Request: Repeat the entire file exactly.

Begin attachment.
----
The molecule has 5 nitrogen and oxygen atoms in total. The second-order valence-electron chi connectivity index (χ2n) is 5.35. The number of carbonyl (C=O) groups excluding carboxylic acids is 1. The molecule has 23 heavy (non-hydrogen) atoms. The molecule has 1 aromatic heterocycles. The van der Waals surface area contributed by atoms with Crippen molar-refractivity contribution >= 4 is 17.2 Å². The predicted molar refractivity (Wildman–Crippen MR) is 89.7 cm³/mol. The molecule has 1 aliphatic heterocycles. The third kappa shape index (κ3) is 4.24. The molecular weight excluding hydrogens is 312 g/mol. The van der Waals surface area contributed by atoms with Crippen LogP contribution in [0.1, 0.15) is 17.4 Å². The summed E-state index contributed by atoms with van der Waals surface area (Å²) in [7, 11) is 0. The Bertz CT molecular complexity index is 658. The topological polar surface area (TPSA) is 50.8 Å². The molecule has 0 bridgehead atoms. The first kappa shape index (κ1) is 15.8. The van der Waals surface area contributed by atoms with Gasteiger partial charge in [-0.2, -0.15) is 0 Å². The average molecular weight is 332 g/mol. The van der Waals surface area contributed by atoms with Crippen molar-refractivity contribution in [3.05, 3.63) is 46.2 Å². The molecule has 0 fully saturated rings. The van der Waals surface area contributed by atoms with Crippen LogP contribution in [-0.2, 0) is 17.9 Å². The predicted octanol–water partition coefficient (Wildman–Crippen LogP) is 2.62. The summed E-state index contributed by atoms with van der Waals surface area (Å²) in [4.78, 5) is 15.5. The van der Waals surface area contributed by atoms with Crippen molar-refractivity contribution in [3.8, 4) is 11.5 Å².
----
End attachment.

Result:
The molecule has 5 nitrogen and oxygen atoms in total. The second-order valence-electron chi connectivity index (χ2n) is 5.35. The number of carbonyl (C=O) groups excluding carboxylic acids is 1. The molecule has 23 heavy (non-hydrogen) atoms. The molecule has 1 aromatic heterocycles. The van der Waals surface area contributed by atoms with Crippen molar-refractivity contribution >= 4 is 17.2 Å². The predicted molar refractivity (Wildman–Crippen MR) is 89.7 cm³/mol. The molecule has 1 aliphatic heterocycles. The third kappa shape index (κ3) is 4.24. The molecular weight excluding hydrogens is 312 g/mol. The van der Waals surface area contributed by atoms with Crippen LogP contribution in [0.1, 0.15) is 17.4 Å². The summed E-state index contributed by atoms with van der Waals surface area (Å²) in [7, 11) is 0. The Bertz CT molecular complexity index is 658. The topological polar surface area (TPSA) is 50.8 Å². The molecule has 0 bridgehead atoms. The first kappa shape index (κ1) is 15.8. The van der Waals surface area contributed by atoms with Gasteiger partial charge in [-0.2, -0.15) is 0 Å². The average molecular weight is 332 g/mol. The van der Waals surface area contributed by atoms with Crippen molar-refractivity contribution in [3.05, 3.63) is 46.2 Å². The molecule has 0 fully saturated rings. The van der Waals surface area contributed by atoms with Crippen LogP contribution in [-0.2, 0) is 17.9 Å². The predicted octanol–water partition coefficient (Wildman–Crippen LogP) is 2.62. The summed E-state index contributed by atoms with van der Waals surface area (Å²) in [4.78, 5) is 15.5. The van der Waals surface area contributed by atoms with Crippen molar-refractivity contribution in [3.8, 4) is 11.5 Å².